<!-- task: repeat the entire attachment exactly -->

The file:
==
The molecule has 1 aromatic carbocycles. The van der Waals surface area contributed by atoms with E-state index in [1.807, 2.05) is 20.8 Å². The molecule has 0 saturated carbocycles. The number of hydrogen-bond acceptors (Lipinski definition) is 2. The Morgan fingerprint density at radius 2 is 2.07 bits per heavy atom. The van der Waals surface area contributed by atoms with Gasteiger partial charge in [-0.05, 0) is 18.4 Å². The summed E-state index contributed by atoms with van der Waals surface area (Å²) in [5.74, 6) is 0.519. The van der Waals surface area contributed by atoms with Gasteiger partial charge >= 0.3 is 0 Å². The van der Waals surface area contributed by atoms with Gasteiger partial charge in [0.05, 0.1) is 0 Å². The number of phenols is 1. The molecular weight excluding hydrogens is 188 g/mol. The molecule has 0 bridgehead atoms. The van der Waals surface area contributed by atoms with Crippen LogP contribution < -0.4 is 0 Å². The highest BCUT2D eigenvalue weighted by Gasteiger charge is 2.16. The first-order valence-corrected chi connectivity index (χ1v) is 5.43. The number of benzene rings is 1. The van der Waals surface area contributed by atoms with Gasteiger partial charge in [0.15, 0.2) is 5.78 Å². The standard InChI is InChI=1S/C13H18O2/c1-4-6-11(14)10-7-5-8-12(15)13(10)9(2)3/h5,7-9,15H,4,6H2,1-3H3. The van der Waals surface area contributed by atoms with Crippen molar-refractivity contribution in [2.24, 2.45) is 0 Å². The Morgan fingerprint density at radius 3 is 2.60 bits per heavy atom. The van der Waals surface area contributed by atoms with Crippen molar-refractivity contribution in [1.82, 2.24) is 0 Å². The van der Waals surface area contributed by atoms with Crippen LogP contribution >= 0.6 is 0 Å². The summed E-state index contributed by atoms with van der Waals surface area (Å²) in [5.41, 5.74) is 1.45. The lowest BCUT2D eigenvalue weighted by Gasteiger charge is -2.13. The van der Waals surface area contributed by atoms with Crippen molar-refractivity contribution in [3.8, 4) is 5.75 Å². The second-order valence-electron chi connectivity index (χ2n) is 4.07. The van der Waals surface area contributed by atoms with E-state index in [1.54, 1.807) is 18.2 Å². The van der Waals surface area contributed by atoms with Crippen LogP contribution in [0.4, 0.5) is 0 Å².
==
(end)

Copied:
The molecule has 1 aromatic carbocycles. The van der Waals surface area contributed by atoms with E-state index in [1.807, 2.05) is 20.8 Å². The molecule has 0 saturated carbocycles. The number of hydrogen-bond acceptors (Lipinski definition) is 2. The Morgan fingerprint density at radius 2 is 2.07 bits per heavy atom. The van der Waals surface area contributed by atoms with Gasteiger partial charge in [-0.05, 0) is 18.4 Å². The summed E-state index contributed by atoms with van der Waals surface area (Å²) in [5.74, 6) is 0.519. The van der Waals surface area contributed by atoms with Gasteiger partial charge >= 0.3 is 0 Å². The van der Waals surface area contributed by atoms with Gasteiger partial charge in [0.05, 0.1) is 0 Å². The number of phenols is 1. The molecular weight excluding hydrogens is 188 g/mol. The molecule has 0 bridgehead atoms. The van der Waals surface area contributed by atoms with Crippen LogP contribution < -0.4 is 0 Å². The highest BCUT2D eigenvalue weighted by Gasteiger charge is 2.16. The first-order valence-corrected chi connectivity index (χ1v) is 5.43. The number of benzene rings is 1. The van der Waals surface area contributed by atoms with Gasteiger partial charge in [0.15, 0.2) is 5.78 Å². The standard InChI is InChI=1S/C13H18O2/c1-4-6-11(14)10-7-5-8-12(15)13(10)9(2)3/h5,7-9,15H,4,6H2,1-3H3. The van der Waals surface area contributed by atoms with Crippen molar-refractivity contribution in [2.24, 2.45) is 0 Å². The Morgan fingerprint density at radius 3 is 2.60 bits per heavy atom. The van der Waals surface area contributed by atoms with Crippen molar-refractivity contribution in [1.82, 2.24) is 0 Å². The van der Waals surface area contributed by atoms with Crippen LogP contribution >= 0.6 is 0 Å². The summed E-state index contributed by atoms with van der Waals surface area (Å²) in [5.41, 5.74) is 1.45. The lowest BCUT2D eigenvalue weighted by Gasteiger charge is -2.13. The van der Waals surface area contributed by atoms with Crippen molar-refractivity contribution in [3.8, 4) is 5.75 Å². The second-order valence-electron chi connectivity index (χ2n) is 4.07. The van der Waals surface area contributed by atoms with E-state index in [1.54, 1.807) is 18.2 Å². The van der Waals surface area contributed by atoms with Crippen LogP contribution in [0.4, 0.5) is 0 Å².